Who could foresee thee, in a space so brief,
   A scene where mingling foes should boast and bleed.
   Peace to the perished! may the warrior’s meed
   And tears of triumph their reward prolong!
   Till others fall where other chieftains lead,
   Thy name shall circle round the gaping throng,
And shine in worthless lays, the theme of transient song.

XLIV.

   Enough of Battle’s minions! let them play
   Their game of lives, and barter breath for fame:
   Fame that will scarce reanimate their clay,
   Though thousands fall to deck some single name.
   In sooth, ’twere sad to thwart their noble aim
   Who strike, blest hirelings! for their country’s good,
   And die, that living might have proved her shame;
   Perished, perchance, in some domestic feud,
Or in a narrower sphere wild Rapine’s path pursued.

The Peninsular War, also know as Spanish War of Independence (Guerra de la independencia española in Spanish), was a war between the French and the allied Spain, Portugal, and United Kingdom. In 1807, the French and Spanish invaded Portugal. Then, in 1808, France turned on its ally, Spain. The war ended in 1814 with the defeat of Napoleon in the War of the Sixth Coalition. Two of the battles in the Peninsular War — the Battle of Talavera and the Battle of Albuera — are mentioned in this passage of Byron’s poem.

The Battle of Talavera was fought July 27–28 1809. At Talavera, a place about 120 kilometers southwest of Madrid, Spain, an Anglo-Spanish army combined with a Spanish army against French-occupied Madrid. “The French suffered most in this hard-fought set-piece battle, losing 7,390 killed or wounded. Equivalent Spanish casualties were about 1,200 and British 5,500. This was approximately 25% of the British force, compared to only 18% of the French, although it is clear that the brunt of the allied effort fell on the British. Many of the wounded on both sides were burnt to death when the dry grass of the battlefield caught fire.” (Quote from Wikipedia, the free encyclopedia: Battle of Talavera.)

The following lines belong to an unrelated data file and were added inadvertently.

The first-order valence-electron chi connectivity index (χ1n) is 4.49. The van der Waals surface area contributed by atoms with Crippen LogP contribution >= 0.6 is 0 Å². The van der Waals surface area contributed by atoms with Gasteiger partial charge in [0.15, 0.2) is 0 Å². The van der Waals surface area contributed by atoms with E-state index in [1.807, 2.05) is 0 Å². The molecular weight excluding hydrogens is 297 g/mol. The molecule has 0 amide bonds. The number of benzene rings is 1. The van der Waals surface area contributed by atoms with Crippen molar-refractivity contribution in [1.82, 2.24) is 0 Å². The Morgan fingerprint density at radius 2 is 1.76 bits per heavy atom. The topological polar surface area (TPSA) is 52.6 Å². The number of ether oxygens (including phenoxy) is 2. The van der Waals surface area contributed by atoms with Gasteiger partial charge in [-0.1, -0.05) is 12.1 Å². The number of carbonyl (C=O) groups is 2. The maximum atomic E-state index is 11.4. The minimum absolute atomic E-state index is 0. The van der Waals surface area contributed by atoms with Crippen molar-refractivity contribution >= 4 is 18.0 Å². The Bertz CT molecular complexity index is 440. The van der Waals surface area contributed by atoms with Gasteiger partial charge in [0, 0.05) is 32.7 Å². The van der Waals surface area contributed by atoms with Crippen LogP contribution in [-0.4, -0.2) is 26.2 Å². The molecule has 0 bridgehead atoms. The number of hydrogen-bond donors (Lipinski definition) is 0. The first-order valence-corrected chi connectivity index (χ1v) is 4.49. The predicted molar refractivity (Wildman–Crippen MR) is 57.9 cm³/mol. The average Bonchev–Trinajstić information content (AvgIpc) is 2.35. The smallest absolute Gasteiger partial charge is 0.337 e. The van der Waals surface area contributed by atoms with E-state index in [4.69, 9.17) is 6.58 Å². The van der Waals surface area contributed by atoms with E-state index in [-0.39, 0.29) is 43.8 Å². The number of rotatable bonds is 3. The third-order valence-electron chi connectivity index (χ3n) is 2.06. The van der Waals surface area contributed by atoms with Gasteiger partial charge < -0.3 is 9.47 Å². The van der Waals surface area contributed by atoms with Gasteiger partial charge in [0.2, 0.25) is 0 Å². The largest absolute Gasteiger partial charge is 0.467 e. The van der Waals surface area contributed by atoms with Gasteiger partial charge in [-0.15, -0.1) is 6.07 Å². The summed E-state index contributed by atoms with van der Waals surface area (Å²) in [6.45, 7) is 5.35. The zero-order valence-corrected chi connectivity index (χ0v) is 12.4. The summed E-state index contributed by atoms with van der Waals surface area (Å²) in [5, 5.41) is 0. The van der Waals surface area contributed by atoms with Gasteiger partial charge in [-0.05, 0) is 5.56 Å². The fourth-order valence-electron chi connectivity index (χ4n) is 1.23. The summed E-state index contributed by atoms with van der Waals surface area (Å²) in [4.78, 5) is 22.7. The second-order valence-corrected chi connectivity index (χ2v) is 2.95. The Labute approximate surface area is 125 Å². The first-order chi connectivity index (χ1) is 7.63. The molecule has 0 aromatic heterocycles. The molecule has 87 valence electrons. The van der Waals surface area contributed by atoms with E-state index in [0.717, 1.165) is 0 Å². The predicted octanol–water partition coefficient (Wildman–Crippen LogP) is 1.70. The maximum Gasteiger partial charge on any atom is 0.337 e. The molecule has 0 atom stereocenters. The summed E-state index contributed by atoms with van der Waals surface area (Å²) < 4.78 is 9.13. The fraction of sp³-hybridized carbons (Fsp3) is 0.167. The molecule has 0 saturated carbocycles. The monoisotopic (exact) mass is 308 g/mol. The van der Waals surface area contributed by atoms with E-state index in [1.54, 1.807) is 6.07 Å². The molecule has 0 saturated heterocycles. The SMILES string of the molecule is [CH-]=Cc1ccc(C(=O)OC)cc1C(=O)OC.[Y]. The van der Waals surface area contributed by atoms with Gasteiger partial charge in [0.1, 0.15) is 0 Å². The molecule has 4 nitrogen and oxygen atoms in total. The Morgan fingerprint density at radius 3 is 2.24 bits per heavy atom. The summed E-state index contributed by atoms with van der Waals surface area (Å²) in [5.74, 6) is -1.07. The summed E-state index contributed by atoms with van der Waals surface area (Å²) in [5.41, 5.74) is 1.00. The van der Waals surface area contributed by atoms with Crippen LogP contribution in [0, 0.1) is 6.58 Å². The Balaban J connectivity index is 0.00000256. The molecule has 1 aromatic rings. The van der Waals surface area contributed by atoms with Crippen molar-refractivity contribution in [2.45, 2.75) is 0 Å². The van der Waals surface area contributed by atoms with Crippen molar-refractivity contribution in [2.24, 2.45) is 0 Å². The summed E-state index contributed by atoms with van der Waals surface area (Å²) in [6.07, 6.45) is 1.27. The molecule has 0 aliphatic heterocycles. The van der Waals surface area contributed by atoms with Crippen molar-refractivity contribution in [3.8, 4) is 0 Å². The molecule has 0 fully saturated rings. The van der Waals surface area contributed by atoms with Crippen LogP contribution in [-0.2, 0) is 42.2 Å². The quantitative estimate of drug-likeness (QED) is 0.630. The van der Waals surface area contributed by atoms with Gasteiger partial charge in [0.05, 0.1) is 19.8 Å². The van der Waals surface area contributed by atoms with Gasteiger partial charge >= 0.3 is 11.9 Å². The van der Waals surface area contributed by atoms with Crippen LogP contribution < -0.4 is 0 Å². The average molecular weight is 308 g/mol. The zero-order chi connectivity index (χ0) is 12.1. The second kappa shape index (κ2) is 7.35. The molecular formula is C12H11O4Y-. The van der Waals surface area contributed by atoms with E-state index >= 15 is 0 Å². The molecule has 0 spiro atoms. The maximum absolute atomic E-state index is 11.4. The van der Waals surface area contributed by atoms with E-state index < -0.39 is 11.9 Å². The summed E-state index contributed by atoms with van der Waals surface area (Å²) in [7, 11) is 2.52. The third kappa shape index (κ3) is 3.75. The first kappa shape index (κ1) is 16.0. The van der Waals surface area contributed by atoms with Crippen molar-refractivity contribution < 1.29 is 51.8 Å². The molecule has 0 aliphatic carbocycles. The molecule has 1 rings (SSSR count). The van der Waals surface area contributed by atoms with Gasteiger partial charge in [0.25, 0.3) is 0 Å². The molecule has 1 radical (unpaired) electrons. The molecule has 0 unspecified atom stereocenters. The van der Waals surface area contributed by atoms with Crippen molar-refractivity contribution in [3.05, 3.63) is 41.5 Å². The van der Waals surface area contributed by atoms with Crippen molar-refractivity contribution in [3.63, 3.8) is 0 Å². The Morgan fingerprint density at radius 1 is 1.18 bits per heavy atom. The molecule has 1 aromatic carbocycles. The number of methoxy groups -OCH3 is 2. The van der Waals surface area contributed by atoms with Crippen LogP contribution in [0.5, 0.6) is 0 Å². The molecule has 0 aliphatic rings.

The next place referenced, La Albuera, is also in Spain. On May 16th, 1811, one of the bloodiest battles of the Peninsular War took place there. “So many were injured in the battle that two days later British casualties were still waiting to be collected from the field. The chapel at Albuera was filled with wounded Frenchmen, and the dead still lay scattered across the ground. In proportion to the numbers involved, the Battle of Albuera was the bloodiest of the whole Peninsular War.” (Quote from Wikipedia, the free encyclopedia: Battle of Albuera.)

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Illustrations (from top to bottom):
Battle of Talavera, 28th July, 1809 by William Heath (1795-1840), a British artist.
Battle of Albuhera by William Barnes Wollen (1857-1936), an English painter.
Marshal Beresford disarming a Polish lancer at the Battle of Albuera. Print by T. Sutherland, 1831.
All of the images in this post are in the public domain.